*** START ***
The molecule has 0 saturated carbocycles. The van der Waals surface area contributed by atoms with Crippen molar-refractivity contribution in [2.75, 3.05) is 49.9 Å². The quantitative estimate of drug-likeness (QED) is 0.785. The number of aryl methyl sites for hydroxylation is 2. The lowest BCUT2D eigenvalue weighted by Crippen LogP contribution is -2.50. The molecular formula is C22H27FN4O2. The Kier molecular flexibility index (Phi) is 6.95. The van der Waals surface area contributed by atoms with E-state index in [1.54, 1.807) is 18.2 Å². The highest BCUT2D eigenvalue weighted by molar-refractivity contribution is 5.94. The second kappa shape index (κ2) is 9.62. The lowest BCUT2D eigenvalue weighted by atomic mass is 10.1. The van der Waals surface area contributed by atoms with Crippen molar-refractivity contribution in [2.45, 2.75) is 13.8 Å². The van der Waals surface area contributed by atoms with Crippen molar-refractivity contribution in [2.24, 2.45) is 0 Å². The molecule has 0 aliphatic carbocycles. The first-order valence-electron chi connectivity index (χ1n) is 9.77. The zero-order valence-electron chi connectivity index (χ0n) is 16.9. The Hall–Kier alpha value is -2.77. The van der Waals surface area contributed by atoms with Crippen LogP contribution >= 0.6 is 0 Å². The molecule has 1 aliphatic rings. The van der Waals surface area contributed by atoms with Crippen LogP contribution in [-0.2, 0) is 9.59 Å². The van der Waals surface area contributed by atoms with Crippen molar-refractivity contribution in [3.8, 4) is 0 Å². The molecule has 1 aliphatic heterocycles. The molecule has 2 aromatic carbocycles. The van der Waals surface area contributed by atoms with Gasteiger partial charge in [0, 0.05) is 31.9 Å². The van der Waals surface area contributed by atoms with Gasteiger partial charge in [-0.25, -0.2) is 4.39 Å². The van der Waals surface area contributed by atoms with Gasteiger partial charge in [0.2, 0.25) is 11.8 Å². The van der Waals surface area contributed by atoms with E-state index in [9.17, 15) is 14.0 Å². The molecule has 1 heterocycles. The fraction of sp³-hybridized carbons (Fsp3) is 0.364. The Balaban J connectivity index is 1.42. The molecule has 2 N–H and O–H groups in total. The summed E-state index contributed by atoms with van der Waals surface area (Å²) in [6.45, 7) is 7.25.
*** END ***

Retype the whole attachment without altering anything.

The molecule has 0 saturated carbocycles. The van der Waals surface area contributed by atoms with Crippen molar-refractivity contribution in [2.75, 3.05) is 49.9 Å². The quantitative estimate of drug-likeness (QED) is 0.785. The number of aryl methyl sites for hydroxylation is 2. The lowest BCUT2D eigenvalue weighted by Crippen LogP contribution is -2.50. The molecular formula is C22H27FN4O2. The Kier molecular flexibility index (Phi) is 6.95. The van der Waals surface area contributed by atoms with E-state index in [1.54, 1.807) is 18.2 Å². The highest BCUT2D eigenvalue weighted by molar-refractivity contribution is 5.94. The second kappa shape index (κ2) is 9.62. The lowest BCUT2D eigenvalue weighted by atomic mass is 10.1. The van der Waals surface area contributed by atoms with Crippen molar-refractivity contribution in [2.45, 2.75) is 13.8 Å². The van der Waals surface area contributed by atoms with Crippen molar-refractivity contribution in [2.24, 2.45) is 0 Å². The molecule has 0 aliphatic carbocycles. The first-order valence-electron chi connectivity index (χ1n) is 9.77. The zero-order valence-electron chi connectivity index (χ0n) is 16.9. The Hall–Kier alpha value is -2.77. The van der Waals surface area contributed by atoms with Crippen LogP contribution >= 0.6 is 0 Å². The molecule has 1 aliphatic rings. The van der Waals surface area contributed by atoms with Crippen LogP contribution in [-0.2, 0) is 9.59 Å². The van der Waals surface area contributed by atoms with Crippen molar-refractivity contribution in [3.8, 4) is 0 Å². The molecule has 1 aliphatic heterocycles. The molecule has 2 aromatic carbocycles. The van der Waals surface area contributed by atoms with Gasteiger partial charge in [0, 0.05) is 31.9 Å². The van der Waals surface area contributed by atoms with Gasteiger partial charge in [-0.25, -0.2) is 4.39 Å². The van der Waals surface area contributed by atoms with Gasteiger partial charge in [0.2, 0.25) is 11.8 Å². The van der Waals surface area contributed by atoms with E-state index in [9.17, 15) is 14.0 Å². The molecule has 1 heterocycles. The fraction of sp³-hybridized carbons (Fsp3) is 0.364. The Balaban J connectivity index is 1.42. The molecule has 2 N–H and O–H groups in total. The summed E-state index contributed by atoms with van der Waals surface area (Å²) in [6.45, 7) is 7.25.